The Lehman Trilogy, Company, A Strange Loop, MJ And sweet donation Were among the big winners at tonight’s Tony Awards. And sweet donation This season was not even staged.
Credit Ariana Debos For the blink-and-miss-it shout-out Bob Fosse classic—and for much more that went right with tonight’s fast-moving ceremony airing on CBS. When DeBoss, who mentioned sweet donation being on it Broadway wish list pulled american buffalo Nominated by audiences Sam Rockwell for performing a quick bit of “Rich Man’s Frug” from the great 1966 musical, he made a case for a revival and for his stake as one of Tony’s great hosts.
DeBoss will crop up more than once on this list of highlights from tonight’s broadcast. so will MJPatti LuPone’s salary and that “big, dark and quirky-ass music” (in RuPaul’s memorable description) a weird loop,
Here, then, the best (and some not-so-best) of the 75th Annual Tony Awards:
- Ariana DeBos got off to a quick and happy start with an opening musical number that paid homage to Broadway classics. Cabaret, Pippin, The Wiz, The Sound of Music, Hamilton, Rent, A Chorus Line, West Side Story And rent, among many, many others. The segment also included some cool clips from old acceptance speeches – how cool is it to see Michael Bennett and Daisy Egan again? If anything, the numbers were packed with some good stuff, and at least one replay is needed to capture all the references. Another quibble: Where was LuPone’s reaction shot when DeBose did it Evita,
- Debos also hit on some of the evening’s important themes in his opening monologue, paying tribute to the students, standbys and swings that propelled Broadway this season, and to the contributions made by the LGBTQ+ and BIPOC communities this year. ,Theater,” she said, “is becoming more reflective of the community it enjoys. As if to prove my point, the Tony Award for Best Musical went to A strange loop.
MJ, Paradise Square And a weird loop Speaking of tonight’s performance, there were clear winners. Led by Miles Frost MJWith “Smooth Criminal” and Joaquina Calucango setting the stage on fire with the song “Let It Burn” from Paradise Square, both productions should see some action at the box office this week. and a performance of “Intermission Song” by the cast of Jackal Spivey and a weird loop A tough introduction to music that deserves all the love and attention it gets.
- Other numbers for the Best Musical nominees were less impressive on the small screen. Both company And Girl from the north country It may have been better served by songs highlighting specific performances – for example LuPone’s “Ladies Who Lunch”, or ‘I Want You’ from Dylan Music – than the number of busy artists chosen tonight. . schtick of over-the-top marching band music showed that the revival in all its weirdness, and Billy Crystal did mr saturday night Tired borscht belts do no favors with scat-singing that doesn’t begin to capture the allure of that musical.
- LuPone’s now-classic “Chris Harper pays my salary” line as a member of his masked audience was revived to fine effect several times tonight, most notably by LuPone and Harper himself.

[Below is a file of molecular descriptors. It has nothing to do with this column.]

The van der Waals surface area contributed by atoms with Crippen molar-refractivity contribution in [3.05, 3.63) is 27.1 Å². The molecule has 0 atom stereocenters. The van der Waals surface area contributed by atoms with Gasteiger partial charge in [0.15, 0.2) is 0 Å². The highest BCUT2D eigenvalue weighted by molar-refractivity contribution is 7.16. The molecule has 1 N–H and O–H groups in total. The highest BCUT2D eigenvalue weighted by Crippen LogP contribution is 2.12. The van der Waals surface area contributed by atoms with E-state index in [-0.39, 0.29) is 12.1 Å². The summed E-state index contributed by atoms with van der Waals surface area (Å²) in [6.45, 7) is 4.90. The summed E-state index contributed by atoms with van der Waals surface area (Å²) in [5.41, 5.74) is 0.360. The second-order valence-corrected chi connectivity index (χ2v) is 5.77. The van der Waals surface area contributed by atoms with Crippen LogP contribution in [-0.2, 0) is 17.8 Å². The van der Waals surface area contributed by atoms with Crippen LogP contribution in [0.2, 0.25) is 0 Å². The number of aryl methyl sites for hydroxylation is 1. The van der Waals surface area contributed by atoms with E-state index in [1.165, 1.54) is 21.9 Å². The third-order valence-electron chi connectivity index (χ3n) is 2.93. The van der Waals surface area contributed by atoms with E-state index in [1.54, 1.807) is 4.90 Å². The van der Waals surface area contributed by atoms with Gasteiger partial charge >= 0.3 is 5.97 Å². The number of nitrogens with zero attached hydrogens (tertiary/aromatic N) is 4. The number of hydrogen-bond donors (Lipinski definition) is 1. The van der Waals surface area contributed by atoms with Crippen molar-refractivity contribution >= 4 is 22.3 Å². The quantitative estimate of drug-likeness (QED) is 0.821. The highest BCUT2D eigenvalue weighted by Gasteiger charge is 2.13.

- In an evening that offered political grandeur of any kind – for better or worse – came the most powerful moment minutes Playwright Tracy Letts. During a clever taped segment in which the nominated playwrights, among other remarks, offered audiences what to expect from their nominated plays, Letts bluntly stated, “I hope that the audience is not aware of fascism in this country.” Will come with a burning desire to stop Uday.”
- Frost’s acceptance speech, in which he thanked his supportive mother and then directly told “little black kids who may not have a good relationship with their fathers — you can do it.” Frost then said, “Also, Dad, I love you,” and slipped into his spot-on Michael Jackson whisper to say, “Lovely, lovingly, heal the world.”
- Deirdre O’Connell, who won Lead Actress for her stunning, lip-sync performance in the play Tony Dana H.gave an acceptance speech for the ages: “I’d love for this little award to be a token to everyone who’s wondering if I should try to make something that could work on Broadway and win a Tony Award.” Can win, or should I make strange art that haunts me, that scares me, that I don’t know how to make, that I don’t know that anyone in the whole world will understand, please give me a little hint from the universe Let there be strange art to be made.”
- The In Memoriam segment was particularly dynamic and elegant, with Billy Porter singing “On the Street Where You Live” while the photo roster of losers this season included big names (Stephen Sondheim, William Hurt, Peter Scolari, Robert Morse, among others) and beloved figures perhaps known to most of the theater community, but not worthy of public remembrance (advertising exec Vinnie Signato, conductor Donald Pippin, vocal coach Barbara Meier Gustern).
- Kalukango Follows Up His Amazing Performance of “Let It Burn” Paradise Square With an equally dynamic acceptance speech for the lead actress in a musical Tony. The music, centered around New York City’s Civil War-era draft riots, Calukango said tearfully, “gives strength to those anonymous ancestors who are suffering … I honor them every day.”
- spring Awakening The reunion with the entire original cast, including Jonathan Groff, Lea Michele, John Gallagher Jr., Gideon Glick, Skyler Astin, and more, didn’t really make a case for inclusion tonight (plugged a recent HBO documentary about the show). In addition to doing)) but the musical’s performance of “Touch Me” was, if nothing else, a nice little gift for diehard fans, and harmless enough for the rest of us.